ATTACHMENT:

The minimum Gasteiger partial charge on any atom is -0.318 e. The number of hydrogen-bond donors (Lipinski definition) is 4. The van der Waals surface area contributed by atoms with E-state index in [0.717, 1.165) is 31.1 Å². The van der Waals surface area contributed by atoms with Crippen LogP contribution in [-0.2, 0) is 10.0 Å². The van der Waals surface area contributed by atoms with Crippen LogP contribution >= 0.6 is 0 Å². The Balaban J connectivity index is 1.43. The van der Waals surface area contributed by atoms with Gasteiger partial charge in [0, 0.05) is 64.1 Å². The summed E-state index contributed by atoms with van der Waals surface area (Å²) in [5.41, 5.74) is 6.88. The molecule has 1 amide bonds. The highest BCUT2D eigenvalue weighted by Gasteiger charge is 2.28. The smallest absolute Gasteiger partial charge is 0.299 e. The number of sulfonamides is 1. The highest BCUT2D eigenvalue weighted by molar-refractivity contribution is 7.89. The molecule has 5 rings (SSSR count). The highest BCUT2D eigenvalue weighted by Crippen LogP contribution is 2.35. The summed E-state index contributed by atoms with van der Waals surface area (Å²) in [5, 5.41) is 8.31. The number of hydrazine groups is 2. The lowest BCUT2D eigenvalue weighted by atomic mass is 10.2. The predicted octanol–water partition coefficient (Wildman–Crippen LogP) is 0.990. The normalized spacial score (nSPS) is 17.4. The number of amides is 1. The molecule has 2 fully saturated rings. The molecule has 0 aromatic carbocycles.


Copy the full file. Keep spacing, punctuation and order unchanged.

The minimum Gasteiger partial charge on any atom is -0.318 e. The number of hydrogen-bond donors (Lipinski definition) is 4. The van der Waals surface area contributed by atoms with E-state index in [0.717, 1.165) is 31.1 Å². The van der Waals surface area contributed by atoms with Crippen LogP contribution in [-0.2, 0) is 10.0 Å². The van der Waals surface area contributed by atoms with Crippen LogP contribution >= 0.6 is 0 Å². The Balaban J connectivity index is 1.43. The van der Waals surface area contributed by atoms with Gasteiger partial charge in [0, 0.05) is 64.1 Å². The summed E-state index contributed by atoms with van der Waals surface area (Å²) in [5.41, 5.74) is 6.88. The molecule has 1 amide bonds. The highest BCUT2D eigenvalue weighted by Gasteiger charge is 2.28. The smallest absolute Gasteiger partial charge is 0.299 e. The number of sulfonamides is 1. The highest BCUT2D eigenvalue weighted by molar-refractivity contribution is 7.89. The molecule has 5 rings (SSSR count). The highest BCUT2D eigenvalue weighted by Crippen LogP contribution is 2.35. The summed E-state index contributed by atoms with van der Waals surface area (Å²) in [5, 5.41) is 8.31. The number of hydrazine groups is 2. The lowest BCUT2D eigenvalue weighted by atomic mass is 10.2. The predicted octanol–water partition coefficient (Wildman–Crippen LogP) is 0.990. The normalized spacial score (nSPS) is 17.4. The number of amides is 1. The molecule has 2 fully saturated rings. The molecule has 0 aromatic carbocycles.